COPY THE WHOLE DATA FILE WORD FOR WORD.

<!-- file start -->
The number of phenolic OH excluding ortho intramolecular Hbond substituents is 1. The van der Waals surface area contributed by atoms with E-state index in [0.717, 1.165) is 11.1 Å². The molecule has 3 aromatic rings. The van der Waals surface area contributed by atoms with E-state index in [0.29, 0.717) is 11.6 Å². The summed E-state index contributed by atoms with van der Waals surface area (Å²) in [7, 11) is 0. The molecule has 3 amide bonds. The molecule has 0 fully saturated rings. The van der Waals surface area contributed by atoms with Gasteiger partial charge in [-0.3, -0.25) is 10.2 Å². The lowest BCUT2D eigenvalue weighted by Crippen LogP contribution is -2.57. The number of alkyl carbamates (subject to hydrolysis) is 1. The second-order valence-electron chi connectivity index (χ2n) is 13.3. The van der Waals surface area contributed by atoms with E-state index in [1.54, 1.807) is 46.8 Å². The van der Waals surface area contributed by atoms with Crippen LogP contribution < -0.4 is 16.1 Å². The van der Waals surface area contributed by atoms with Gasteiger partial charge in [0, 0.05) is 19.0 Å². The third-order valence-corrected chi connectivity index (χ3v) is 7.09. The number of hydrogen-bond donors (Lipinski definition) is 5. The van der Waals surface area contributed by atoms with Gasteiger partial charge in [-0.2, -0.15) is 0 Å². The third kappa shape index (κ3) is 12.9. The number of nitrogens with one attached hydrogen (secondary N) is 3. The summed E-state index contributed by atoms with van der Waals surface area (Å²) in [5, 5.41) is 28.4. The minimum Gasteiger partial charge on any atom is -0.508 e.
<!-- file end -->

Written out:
The number of phenolic OH excluding ortho intramolecular Hbond substituents is 1. The van der Waals surface area contributed by atoms with E-state index in [0.717, 1.165) is 11.1 Å². The molecule has 3 aromatic rings. The van der Waals surface area contributed by atoms with E-state index in [0.29, 0.717) is 11.6 Å². The summed E-state index contributed by atoms with van der Waals surface area (Å²) in [7, 11) is 0. The molecule has 3 amide bonds. The molecule has 0 fully saturated rings. The van der Waals surface area contributed by atoms with Gasteiger partial charge in [-0.3, -0.25) is 10.2 Å². The lowest BCUT2D eigenvalue weighted by Crippen LogP contribution is -2.57. The number of alkyl carbamates (subject to hydrolysis) is 1. The second-order valence-electron chi connectivity index (χ2n) is 13.3. The van der Waals surface area contributed by atoms with E-state index in [1.54, 1.807) is 46.8 Å². The van der Waals surface area contributed by atoms with Crippen LogP contribution < -0.4 is 16.1 Å². The van der Waals surface area contributed by atoms with Gasteiger partial charge in [0, 0.05) is 19.0 Å². The third-order valence-corrected chi connectivity index (χ3v) is 7.09. The number of hydrogen-bond donors (Lipinski definition) is 5. The van der Waals surface area contributed by atoms with Gasteiger partial charge in [-0.2, -0.15) is 0 Å². The third kappa shape index (κ3) is 12.9. The number of nitrogens with one attached hydrogen (secondary N) is 3. The summed E-state index contributed by atoms with van der Waals surface area (Å²) in [5, 5.41) is 28.4. The minimum Gasteiger partial charge on any atom is -0.508 e.